SC hospitals strained under record numbers of COVID-19 hospitalizations

SC hospitals strained under record numbers of COVID-19 hospitalizations

COLUMBIA, S.C. (WIS) - Hospitals around the state are filling up. On Thursday, the South Carolina Department of Health and Environmental Control reported a record number of hospital beds that are filled by COVID-19 patients.

A total of 7,998 beds were in use with 1,723 being COVID-19 patients, which DHEC said is a 64% bed occupancy rate statewide. DHEC reported a nearly 20% from Wednesday to Thursday, from 84% to 65% in hospital occupancy. Yet, hospitals also reported nearly 100 more COVID-19 patients hospitalized than the day before.

The South Carolina Hospital Association said the situation is even worse than what the numbers indicate when it comes to how many beds are available. They added many hospitals around the state are struggling as they near full capacity.

“Those are tricky numbers though because it seems like there’s a whole lot more availability then there actually is,” Melanie Matney, the chief operating officer for the South Carolina Hospital Association, said.

Matney said this is because reporting methods changed. Thursday was the first day DHEC used a new federal tracking system that added nearly 1,000 beds to the total beds available in the state.

“That is all beds. That’s bassinets, nursery beds, psychiatric beds, rehab beds, any type of bed that might be within a hospital is included in that number,” Matney said.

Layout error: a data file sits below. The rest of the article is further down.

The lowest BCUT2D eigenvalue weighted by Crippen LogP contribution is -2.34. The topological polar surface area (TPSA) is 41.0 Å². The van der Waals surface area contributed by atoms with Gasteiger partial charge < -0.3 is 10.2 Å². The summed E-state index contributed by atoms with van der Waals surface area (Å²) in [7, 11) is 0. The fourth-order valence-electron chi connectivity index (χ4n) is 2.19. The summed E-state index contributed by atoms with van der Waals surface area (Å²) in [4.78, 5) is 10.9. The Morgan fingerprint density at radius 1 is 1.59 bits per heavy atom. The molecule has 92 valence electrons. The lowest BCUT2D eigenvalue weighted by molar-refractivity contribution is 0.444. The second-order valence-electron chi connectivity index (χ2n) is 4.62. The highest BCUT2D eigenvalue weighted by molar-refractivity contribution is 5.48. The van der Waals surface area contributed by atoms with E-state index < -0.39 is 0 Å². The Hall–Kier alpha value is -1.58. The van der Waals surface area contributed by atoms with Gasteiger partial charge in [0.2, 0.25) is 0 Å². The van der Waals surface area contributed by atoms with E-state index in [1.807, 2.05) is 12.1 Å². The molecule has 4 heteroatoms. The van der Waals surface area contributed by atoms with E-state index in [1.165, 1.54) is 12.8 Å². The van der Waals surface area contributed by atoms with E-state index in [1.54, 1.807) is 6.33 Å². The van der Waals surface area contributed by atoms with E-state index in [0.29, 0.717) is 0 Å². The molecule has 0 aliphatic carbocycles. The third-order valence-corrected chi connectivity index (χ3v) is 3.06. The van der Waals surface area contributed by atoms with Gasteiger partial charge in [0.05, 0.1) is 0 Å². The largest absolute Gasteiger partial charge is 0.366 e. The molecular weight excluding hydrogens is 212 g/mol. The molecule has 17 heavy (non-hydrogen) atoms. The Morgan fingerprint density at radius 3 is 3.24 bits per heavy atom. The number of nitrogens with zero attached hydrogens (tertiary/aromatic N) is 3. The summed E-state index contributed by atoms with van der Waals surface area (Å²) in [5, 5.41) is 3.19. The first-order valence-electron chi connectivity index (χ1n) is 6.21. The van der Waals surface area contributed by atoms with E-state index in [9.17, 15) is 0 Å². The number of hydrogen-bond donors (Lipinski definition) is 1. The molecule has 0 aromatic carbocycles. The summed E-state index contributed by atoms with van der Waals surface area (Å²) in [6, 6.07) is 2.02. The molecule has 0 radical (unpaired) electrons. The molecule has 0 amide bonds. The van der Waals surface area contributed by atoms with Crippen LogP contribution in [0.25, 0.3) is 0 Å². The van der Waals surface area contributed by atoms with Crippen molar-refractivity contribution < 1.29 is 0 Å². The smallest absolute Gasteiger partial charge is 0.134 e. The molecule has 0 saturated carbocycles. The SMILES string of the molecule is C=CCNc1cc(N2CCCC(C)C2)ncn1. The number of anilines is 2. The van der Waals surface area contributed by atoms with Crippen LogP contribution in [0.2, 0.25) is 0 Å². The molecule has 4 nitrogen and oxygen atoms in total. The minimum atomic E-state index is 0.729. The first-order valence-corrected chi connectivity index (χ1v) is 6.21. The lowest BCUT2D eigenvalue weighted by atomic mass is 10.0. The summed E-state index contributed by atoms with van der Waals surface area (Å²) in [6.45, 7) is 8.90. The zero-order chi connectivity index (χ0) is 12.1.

She said many of these beds can’t be used for COVID-19 patients and, contrary to the numbers, the situation is getting worse.

“Many are above that 90% occupancy rate figure and they are struggling to clean the rooms and get patients into rooms,” Matney said.

Matney said some hospitals have started to open up alternate care sites to create additional beds outside of the hospital. One hospital that has done this is the Regional Medical Center in Orangeburg. Matney said other hospitals 0are trying to find other hospitals for patients, to no avail.

“Many of them have reached out for assistance in transporting patients to other hospitals who might not have the same level of utilization, but what we are finding is that many hospitals are in the same boat and they are holding patients in the emergency departments and waiting for beds to free up in the hospital,” Matney said.

DHEC’s latest reports said Richland County and Lexington County both have over 75% occupancy at their hospitals.

“It’s a very difficult time right now. The only way that we can really help the situation is to stop the spread,” Matney said.

Dr. Anthony Alberg, the chair of Epidemiology and Biostatistics at UofSC Arnold School of Public Health, said that the hospitalization numbers could get worse. He said that hospitalization rates normally lag a few weeks behind the case numbers, which have continued to stay at high levels over the past few weeks.

“So, we know that those numbers are going to increase,” Dr. Alberg said. “The big concern of all this is that the number of severe cases that need hospitalization gets so large that we can’t accommodate them with our medical care infrastructure, and that’s when we are in a crisis state.”

Officials with DHEC said the accuracy of the data from the new federally required tracking system is expected to improve. DHEC added it is aware of at least one hospital that had an issue reporting the data in the new system.

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